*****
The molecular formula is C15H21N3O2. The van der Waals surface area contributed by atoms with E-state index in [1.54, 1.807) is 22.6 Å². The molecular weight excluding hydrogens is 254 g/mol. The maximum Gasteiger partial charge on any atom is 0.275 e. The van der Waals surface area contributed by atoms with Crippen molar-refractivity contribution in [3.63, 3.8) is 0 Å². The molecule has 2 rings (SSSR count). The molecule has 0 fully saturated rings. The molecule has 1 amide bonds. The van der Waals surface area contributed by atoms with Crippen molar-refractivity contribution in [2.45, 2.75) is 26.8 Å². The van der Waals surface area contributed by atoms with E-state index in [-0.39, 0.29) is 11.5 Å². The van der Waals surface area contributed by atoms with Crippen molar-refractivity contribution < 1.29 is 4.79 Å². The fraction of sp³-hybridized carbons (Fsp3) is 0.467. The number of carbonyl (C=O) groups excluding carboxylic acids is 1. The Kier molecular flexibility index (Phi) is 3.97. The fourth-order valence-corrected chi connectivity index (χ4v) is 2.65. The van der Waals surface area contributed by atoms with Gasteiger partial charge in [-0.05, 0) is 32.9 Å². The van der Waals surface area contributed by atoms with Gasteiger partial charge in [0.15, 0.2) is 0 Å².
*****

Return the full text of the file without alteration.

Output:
The molecular formula is C15H21N3O2. The van der Waals surface area contributed by atoms with E-state index in [1.54, 1.807) is 22.6 Å². The molecular weight excluding hydrogens is 254 g/mol. The maximum Gasteiger partial charge on any atom is 0.275 e. The van der Waals surface area contributed by atoms with Crippen molar-refractivity contribution in [3.63, 3.8) is 0 Å². The molecule has 2 rings (SSSR count). The molecule has 0 fully saturated rings. The molecule has 1 amide bonds. The van der Waals surface area contributed by atoms with Crippen molar-refractivity contribution in [2.45, 2.75) is 26.8 Å². The van der Waals surface area contributed by atoms with E-state index in [-0.39, 0.29) is 11.5 Å². The van der Waals surface area contributed by atoms with Crippen molar-refractivity contribution < 1.29 is 4.79 Å². The fraction of sp³-hybridized carbons (Fsp3) is 0.467. The number of carbonyl (C=O) groups excluding carboxylic acids is 1. The Kier molecular flexibility index (Phi) is 3.97. The fourth-order valence-corrected chi connectivity index (χ4v) is 2.65. The van der Waals surface area contributed by atoms with Gasteiger partial charge in [-0.05, 0) is 32.9 Å². The van der Waals surface area contributed by atoms with Gasteiger partial charge in [0.15, 0.2) is 0 Å².